Background Tocilizumab (TCZ) is effective in the treatment of Rheumatoid Arthritis (RA) and it is recognized as a modifier of B cell subsets in vivo, inducing changes over time in the distribution of B cell subpopulation, i.e. regulatory TGF+ B cells and memory B cells.
Objectives To define whether the combination of clinical variables (sex, disease duration, BMI, seropositivity, DAS value) and B cell subsets analysis at baseline could help to define the best responders and to see whether changes after 3 months could predict the occurrence of DAS remission at 3 and 6 months.
Methods 62 consecutive RA patients (75.8% female, average age: 52.9±15.3 years, average disease duration: 8.8±10.4 years, 64.5% ACPA+ and/or IgM-RF+ and 48.4% overweight or obese) who initiated TCZ (8 mg/kg monthly) were recruited. All patients were no responders to conventional disease modifying antirheumatic drugs (DMARDs), including methotrexate, and biologic agents (b-DMARDs; 46.8%). At baseline and every 3 months demographic and immunological data and the ACR/EULAR core data set [erythrocyte sedimentation rate (ESR), C-reactive protein (CRP), swollen joint count (SJC), tender joint count (TJC), physician and patient global assessment, pain, health assessment questionnaire (HAQ)] were recorded. At each visit, clinical improvement and remission were evaluated according to DAS (DAS-R). At baseline and at 6-month follow-up visit peripheral blood samples were collected and analyzed by flow cytometry for the distribution of circulating B cell subsets using IgD/CD27 classification.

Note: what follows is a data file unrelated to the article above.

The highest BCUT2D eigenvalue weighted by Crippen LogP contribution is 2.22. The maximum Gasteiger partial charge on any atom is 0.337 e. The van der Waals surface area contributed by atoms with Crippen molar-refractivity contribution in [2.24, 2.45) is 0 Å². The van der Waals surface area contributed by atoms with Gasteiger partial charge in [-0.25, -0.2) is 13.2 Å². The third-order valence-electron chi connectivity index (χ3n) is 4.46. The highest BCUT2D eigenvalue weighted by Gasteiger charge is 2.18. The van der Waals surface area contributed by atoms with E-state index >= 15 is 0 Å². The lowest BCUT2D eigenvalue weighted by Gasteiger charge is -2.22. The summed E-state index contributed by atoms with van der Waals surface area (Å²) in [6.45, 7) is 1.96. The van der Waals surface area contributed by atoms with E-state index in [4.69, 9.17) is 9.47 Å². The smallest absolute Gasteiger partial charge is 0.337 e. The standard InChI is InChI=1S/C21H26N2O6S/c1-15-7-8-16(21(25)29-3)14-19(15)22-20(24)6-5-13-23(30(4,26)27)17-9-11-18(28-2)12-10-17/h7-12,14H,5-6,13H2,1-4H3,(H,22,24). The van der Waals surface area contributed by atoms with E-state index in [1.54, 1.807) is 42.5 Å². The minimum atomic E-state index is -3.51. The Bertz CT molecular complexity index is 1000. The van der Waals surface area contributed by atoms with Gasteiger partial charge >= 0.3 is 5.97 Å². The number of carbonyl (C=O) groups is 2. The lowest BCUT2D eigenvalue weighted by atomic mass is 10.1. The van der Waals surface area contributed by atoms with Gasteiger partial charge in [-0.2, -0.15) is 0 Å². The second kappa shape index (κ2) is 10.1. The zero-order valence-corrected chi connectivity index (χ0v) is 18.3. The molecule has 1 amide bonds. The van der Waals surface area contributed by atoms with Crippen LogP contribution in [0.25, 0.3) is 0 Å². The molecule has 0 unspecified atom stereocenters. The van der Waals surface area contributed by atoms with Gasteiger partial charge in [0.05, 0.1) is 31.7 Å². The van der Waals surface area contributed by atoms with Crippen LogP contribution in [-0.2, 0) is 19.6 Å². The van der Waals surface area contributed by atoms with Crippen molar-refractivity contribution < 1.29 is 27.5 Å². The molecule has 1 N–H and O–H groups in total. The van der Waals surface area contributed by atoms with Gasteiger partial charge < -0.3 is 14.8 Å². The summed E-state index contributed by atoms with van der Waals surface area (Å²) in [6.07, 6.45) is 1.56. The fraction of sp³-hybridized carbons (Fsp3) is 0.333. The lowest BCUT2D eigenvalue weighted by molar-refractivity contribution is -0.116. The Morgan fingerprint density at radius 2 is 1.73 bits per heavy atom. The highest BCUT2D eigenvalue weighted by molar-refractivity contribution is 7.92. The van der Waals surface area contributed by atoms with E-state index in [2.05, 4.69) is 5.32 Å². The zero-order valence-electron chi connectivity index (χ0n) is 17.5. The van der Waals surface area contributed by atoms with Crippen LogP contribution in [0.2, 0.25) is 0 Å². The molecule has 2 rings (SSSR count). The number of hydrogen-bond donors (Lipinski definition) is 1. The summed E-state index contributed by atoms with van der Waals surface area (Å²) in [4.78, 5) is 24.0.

Results Mean DAS at baseline was 3.7±0.9. A DAS-R was reached in 28.3% of RA patients at 3 months (T3), 39.7% at 6 months (T6) and 51.0% at 12 months (T12) follow-up. Fifty percent of the ERA patients already had DAS-R compared to 20.5% of LSRA (p=0.03) at T3. The percentage of DAS-R at 3 and 6 months FU was lower in female patients (17.8% at T3 and 29.5% at T6) compared to male patients (60% at T3, p=0.002 and 71.4% at T6, p=0.01) but at T12 the difference was not significant (45.0% vs 72.7%, p=0.11). RA patients with baseline DAS<3.7 reached DAS-R at T3 in 40.6% whereas those with DAS>3.7 reached DAS-R in 14.3% (p=0.02). At T12 the percentages were 64.5% vs 36% (p=0.04), respectively. Being RF and/or ACPA seropositive or having a different BMI, did not influence the outcome at T3 as well as at T6 or at T12. Finally, being smokers predicted a better response at T3 than never-smokers (p=0.02). Considering the B cell subsets, a higher frequency of switched-memory B cells (IgD-CD27+; >20.8%) was associated with DAS-R at T3 (p=0.04) and T6 (p=0.11). This finding was confirmed by the inverse correlation between IgD-CD27+ cell percentages at baseline with DAS value at T3 (R=-0.270; P=0.04) and T6 (R=-0.310; P=0.02).
Conclusions In our RA cohort, being male, having DAS<3.7, being ERA represents the best matrix to predict DAS remission at 3 and 6 months.
Disclosure of Interest None declared
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